Spencer bounced back with a banner senior year. The Ted Hendricks Award (nation's top defensive end) finalist ranked second in the nation with 26½ stops behind the line of scrimmage, the fifth-best season total in Big Ten Conference history. He finished second on the team with 93 tackles (69 solos) and first with 10½ sacks. He also caused five fumbles and recovered another while batting away six passes and blocking one kick.

    In 47 games at Purdue, Spencer started 36 times. He registered 155 tackles (106 solos) with two fumble recoveries, 13 pass deflections and a blocked kick. He ranks fifth in school history with 21 sacks for minus-147 yards and finished seventh on the Purdue career-record chart with 44 stops for losses totaling 241 yards. His 11 forced fumbles rank second in school history.


    Positives: Has a developing frame with good upper-body muscle tone, tight waist and hips, good bubble, thick arms and room to add at least another 10 pounds of bulk with no loss in quickness … Has outstanding straight-line quickness, moving with an explosive burst coming off the edge … Has the quick change-of-direction agility to work down the line and his speed and range dropping back in pass coverage could see him develop into a 3-4 outside linebacker (best when having a free lane to pressure the pocket rather than bull rushing inside as a down lineman) … Really improved his ball recognition skills in 2006 and is no longer fooled by misdirection … With his better recognition skills, he vastly improved his backside pursuit skills, evident by the 21 third-down stops and five fourth-down tackles he executed in 2006 … Has the upper-body strength to consistently get leverage coming off the snap … Gets instant penetration as a pass rusher, showing proper hand technique, combined with an array of rip-and-swim moves to explosively close on the quarterback … Shows the hand delivery and punch-out ability coming off the ball, guarding his legs vs. the chop block while maintaining the angle to close on the ball … Has his best production when he beats the offensive tackle with his quickness and has the lateral range to slip in-line … Contributes on the move and has the speed needed to chase long distances and make plays along the perimeter … Relentless in his straight-ahead charge to the ball … Has that rare speed to catch plays from behind … Locks out well, delivering a powerful hand swipe to get blockers off-balance … Has improved his anchor vs. the double team (still a work in progress) … His improved hand placement in 2006 saw him no longer struggle vs. face-up blockers … Has the lateral agility to flatten down the line of scrimmage and get outside … Has the athletic agility to fit in space, using his long arms to wrap and secure … Has the functional strength to get a push on the bull rush … Shows the speed and body control to get up field and shows a good feel to work back to the ball … Will play through pain, evident by his 15-tackle performance vs. Notre Dame in 2006 despite playing with a hyper-extended knee.

    Negatives: Plays with good functional strength, but relies on his speed too much … Lacks the size to gain leverage vs. double teams … When he fails to use his hands to fend off blocks, he gets covered up by offensive tackles defending the run, as he generally will lose containment … Needs to add more lower-body strength, as he lacks the leg drive to split or play off the combo blocks … Sometimes gets a little reckless in his pursuit and this results in him getting taken out of the play … When he fails to keep his pads down, he tends to lead with his shoulder before making the hit, rather than extending and securing with his arms … Lacks the ideal size to run over offensive tackles and will get engulfed and struggle to disengage when the opponent gets into his chest … Has good backpedal skills, but is a bit stiff in his hips trying to turn … Lack of size could see him as a better fit for a 3-4 alignment as a linebacker (has the speed to make plays in front of him) … Will play through pain, but missed action in several games with nagging leg cramps in 2006.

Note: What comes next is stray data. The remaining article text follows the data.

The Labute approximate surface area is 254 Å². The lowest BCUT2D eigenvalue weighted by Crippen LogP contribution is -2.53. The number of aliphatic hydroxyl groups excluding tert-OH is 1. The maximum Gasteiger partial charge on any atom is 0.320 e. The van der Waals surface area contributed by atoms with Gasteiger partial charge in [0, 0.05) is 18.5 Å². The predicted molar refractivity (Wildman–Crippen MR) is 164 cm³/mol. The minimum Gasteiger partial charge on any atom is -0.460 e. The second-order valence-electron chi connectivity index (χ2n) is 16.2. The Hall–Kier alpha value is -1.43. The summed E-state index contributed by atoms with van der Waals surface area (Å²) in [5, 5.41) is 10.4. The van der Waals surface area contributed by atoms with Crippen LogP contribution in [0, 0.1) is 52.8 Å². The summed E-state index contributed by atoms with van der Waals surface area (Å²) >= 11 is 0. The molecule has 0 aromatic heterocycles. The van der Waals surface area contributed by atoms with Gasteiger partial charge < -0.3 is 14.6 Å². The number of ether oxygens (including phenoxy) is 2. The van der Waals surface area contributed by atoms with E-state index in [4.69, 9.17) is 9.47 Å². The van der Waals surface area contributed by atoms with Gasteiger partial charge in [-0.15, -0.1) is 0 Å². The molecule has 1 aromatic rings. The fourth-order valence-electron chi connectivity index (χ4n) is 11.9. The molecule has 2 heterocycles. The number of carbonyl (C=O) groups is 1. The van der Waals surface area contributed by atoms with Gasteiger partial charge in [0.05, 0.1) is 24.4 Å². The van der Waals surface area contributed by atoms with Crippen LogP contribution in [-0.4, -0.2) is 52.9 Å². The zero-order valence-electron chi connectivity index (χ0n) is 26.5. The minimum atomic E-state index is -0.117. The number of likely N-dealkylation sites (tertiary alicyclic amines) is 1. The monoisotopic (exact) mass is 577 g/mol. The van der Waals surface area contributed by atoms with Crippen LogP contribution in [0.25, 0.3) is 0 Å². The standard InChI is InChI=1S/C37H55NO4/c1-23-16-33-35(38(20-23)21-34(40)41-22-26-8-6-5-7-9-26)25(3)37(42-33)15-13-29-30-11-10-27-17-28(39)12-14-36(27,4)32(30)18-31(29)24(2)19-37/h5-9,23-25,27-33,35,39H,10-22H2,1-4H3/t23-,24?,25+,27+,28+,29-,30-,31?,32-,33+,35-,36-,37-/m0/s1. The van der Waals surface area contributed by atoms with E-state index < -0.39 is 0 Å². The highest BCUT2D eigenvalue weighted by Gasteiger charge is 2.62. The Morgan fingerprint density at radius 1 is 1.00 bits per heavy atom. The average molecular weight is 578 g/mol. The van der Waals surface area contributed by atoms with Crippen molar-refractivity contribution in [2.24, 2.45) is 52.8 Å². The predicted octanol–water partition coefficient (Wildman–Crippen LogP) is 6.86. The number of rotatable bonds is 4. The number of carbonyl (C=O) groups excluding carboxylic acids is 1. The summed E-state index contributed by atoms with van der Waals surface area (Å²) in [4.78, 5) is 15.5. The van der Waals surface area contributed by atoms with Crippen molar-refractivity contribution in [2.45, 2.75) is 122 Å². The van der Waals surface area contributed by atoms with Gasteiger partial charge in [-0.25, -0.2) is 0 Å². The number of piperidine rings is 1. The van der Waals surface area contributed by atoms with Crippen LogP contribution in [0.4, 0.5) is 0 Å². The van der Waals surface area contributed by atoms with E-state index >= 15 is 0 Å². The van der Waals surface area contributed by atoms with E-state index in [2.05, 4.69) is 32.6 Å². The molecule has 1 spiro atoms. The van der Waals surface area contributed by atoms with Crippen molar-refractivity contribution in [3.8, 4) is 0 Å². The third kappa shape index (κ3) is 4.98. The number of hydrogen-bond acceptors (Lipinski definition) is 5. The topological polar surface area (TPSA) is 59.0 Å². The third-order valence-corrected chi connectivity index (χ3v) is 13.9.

Compares To: Shaun Phillips, San Diego -- Both players were developed in the Joe Tiller system at Purdue to attack the quarterback with quickness … Both lack the ideal size you look for in a defensive end, but Phillips proved that he was capable of competing in a stand-up position … Spencer was a better prospect than Phillips coming out of college … If used in a similar system, Spencer will have just as much success in the pro ranks that Phillips has shown.


    2003: Suffered torn ligaments in his foot (third and fourth metatarsal) in April camp, and the injury prevented him from seeing action in the team's first three games.

    2005: Suffered a hamstring strain in August camp … Played with the flu vs. Miami, Ohio (Sept. 9) … Suffered a hyper-extended knee vs. Notre Dame (Sept. 30) … Sprained his right foot vs. Wisconsin (Oct. 21) and wore a boot to protect the injury, missing the entire week of practice leading up to the Iowa contest … Left the Penn State (Oct. 28) and Michigan State (Nov. 4) games with leg cramps.


    Campus: 4.63 in the 40-yard dash … 500-pound bench press … 32 5/8-inch arm length … 9 5/8-inch hands … Right-handed.

  7. BrAinPaiNt

    BrAinPaiNt Backwoods Sexy Staff Member

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    James Marten